However, the Air Pollutant Index (API) remained moderate in Kota Kinabalu and Keningau yesterday as firemen continued to put out bush fires in several areas across the state.
Sabah Meteorological Department acting director Lim Ze Hui said the five hotspots included three in Keningau and one each in Beaufort and Tongod near Kinabatangan.
We expect the amount of rainfall that was below normal to continue until the end of April, he said amid reports that firemen were battling at least 20 bush fires a day currently.
Lim also said they expected the haze to continue until the dry season ends, though it might see some improvements based on wind conditions.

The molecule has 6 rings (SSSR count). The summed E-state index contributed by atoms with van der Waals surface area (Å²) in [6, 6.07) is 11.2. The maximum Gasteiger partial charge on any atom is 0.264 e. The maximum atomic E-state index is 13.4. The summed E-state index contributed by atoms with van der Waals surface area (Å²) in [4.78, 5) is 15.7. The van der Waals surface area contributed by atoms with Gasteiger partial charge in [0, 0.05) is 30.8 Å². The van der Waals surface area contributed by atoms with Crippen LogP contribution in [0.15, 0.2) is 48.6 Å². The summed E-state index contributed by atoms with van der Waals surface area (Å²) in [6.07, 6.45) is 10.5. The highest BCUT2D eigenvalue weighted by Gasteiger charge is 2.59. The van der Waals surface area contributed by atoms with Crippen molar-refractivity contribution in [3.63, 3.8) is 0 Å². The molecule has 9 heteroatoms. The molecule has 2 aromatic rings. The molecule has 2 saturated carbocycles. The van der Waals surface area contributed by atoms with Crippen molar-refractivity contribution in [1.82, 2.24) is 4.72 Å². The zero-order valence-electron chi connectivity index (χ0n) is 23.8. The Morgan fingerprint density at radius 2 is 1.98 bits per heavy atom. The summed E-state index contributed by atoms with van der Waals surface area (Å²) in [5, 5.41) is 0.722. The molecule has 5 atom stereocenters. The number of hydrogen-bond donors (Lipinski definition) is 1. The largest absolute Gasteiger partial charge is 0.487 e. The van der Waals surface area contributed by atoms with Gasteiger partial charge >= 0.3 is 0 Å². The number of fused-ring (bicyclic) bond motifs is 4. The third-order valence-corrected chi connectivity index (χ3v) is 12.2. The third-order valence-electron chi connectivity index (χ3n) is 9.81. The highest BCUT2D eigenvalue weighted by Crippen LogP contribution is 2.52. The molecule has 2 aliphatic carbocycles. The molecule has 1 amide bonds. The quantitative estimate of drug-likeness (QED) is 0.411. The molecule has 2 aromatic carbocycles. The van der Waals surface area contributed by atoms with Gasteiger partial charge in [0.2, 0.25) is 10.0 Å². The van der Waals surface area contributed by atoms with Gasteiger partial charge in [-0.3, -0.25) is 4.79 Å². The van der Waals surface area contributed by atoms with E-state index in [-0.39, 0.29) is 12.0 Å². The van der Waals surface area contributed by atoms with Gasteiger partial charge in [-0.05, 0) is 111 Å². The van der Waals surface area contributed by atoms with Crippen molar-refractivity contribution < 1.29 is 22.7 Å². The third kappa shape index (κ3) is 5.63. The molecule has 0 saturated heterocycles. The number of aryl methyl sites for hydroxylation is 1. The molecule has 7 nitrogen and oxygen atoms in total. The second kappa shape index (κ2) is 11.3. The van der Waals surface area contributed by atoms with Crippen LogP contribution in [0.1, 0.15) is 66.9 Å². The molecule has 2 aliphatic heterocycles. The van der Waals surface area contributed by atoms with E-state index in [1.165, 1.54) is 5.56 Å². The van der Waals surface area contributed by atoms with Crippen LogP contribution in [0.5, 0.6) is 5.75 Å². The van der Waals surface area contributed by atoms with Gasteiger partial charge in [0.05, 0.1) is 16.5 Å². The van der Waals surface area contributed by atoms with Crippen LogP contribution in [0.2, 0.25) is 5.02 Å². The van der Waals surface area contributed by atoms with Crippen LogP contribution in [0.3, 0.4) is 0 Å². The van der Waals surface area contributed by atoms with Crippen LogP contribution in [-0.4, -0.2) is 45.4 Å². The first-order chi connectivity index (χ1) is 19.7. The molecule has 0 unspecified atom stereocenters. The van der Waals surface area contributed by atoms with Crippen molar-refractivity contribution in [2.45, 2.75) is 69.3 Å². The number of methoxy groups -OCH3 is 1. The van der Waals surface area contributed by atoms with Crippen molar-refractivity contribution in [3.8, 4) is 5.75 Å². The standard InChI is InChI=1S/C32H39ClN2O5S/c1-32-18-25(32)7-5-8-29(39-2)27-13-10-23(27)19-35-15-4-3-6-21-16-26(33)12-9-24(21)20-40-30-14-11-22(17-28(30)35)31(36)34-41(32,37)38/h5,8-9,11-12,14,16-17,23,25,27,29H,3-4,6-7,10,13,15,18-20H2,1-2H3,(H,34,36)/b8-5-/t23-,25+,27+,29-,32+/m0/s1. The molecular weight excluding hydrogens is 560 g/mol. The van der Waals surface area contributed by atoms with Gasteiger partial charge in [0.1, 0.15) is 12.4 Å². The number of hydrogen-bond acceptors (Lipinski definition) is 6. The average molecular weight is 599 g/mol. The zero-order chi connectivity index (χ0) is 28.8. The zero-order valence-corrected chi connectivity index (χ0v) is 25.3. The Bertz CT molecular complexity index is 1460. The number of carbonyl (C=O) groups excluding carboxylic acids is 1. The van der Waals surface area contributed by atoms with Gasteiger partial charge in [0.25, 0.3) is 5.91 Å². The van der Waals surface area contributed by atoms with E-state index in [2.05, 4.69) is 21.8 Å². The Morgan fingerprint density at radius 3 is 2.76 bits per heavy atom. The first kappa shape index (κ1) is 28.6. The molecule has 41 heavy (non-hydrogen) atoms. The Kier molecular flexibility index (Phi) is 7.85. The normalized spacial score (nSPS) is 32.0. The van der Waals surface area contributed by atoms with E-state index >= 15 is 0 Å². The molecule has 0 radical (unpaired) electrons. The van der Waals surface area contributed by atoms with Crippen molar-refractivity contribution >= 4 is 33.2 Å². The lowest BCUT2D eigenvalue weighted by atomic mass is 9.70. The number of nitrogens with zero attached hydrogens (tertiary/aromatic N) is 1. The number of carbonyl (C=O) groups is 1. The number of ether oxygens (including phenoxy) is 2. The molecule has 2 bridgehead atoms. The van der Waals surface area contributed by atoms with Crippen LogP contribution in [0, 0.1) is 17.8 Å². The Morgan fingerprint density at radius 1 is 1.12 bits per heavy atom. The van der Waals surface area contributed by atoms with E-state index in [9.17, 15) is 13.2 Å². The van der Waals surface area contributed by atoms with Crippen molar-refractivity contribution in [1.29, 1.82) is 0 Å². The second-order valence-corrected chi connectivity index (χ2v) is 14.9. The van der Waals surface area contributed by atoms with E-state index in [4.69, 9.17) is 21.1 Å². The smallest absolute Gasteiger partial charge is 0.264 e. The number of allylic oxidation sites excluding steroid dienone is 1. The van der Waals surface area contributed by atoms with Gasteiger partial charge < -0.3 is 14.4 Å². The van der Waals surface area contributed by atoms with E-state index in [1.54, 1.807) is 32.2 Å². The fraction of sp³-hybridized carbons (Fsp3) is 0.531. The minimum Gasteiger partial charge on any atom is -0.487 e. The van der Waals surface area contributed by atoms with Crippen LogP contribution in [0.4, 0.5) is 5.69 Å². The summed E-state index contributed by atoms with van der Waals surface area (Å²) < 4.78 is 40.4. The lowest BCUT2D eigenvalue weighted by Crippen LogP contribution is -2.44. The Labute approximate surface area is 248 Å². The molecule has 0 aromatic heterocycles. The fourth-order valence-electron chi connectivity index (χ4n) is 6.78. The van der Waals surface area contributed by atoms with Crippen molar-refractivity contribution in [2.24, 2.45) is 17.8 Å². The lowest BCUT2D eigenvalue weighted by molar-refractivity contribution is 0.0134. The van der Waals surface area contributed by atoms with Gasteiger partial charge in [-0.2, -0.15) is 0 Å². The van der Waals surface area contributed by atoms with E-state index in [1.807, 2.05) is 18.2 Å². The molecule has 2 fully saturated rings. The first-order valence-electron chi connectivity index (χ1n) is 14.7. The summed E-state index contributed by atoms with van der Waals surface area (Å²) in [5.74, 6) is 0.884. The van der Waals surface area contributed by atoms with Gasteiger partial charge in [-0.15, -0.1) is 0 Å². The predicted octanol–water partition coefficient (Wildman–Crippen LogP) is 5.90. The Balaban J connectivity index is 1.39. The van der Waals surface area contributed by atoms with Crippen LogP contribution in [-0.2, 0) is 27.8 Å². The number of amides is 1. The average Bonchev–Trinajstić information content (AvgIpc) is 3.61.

Large tracks of secondary jungles, orchards, small oil palm and rubber plantations have been destroyed by fires while water shortages were also reported in more than a hundred villages here.
The visibility dropped to 7km for Kota Kinabalu yesterday and 6km in Keningau.
Meanwhile, State Fire and Rescue Department director Nordin Pauzi urged the people to refrain from doing anything that could trigger a fire.
He said the number of fires and emergency calls relating to the El-Nino effect had increased over the past few months.
With every fire, crops and property, including national heritage such as forests and so on, would be destroyed, he said.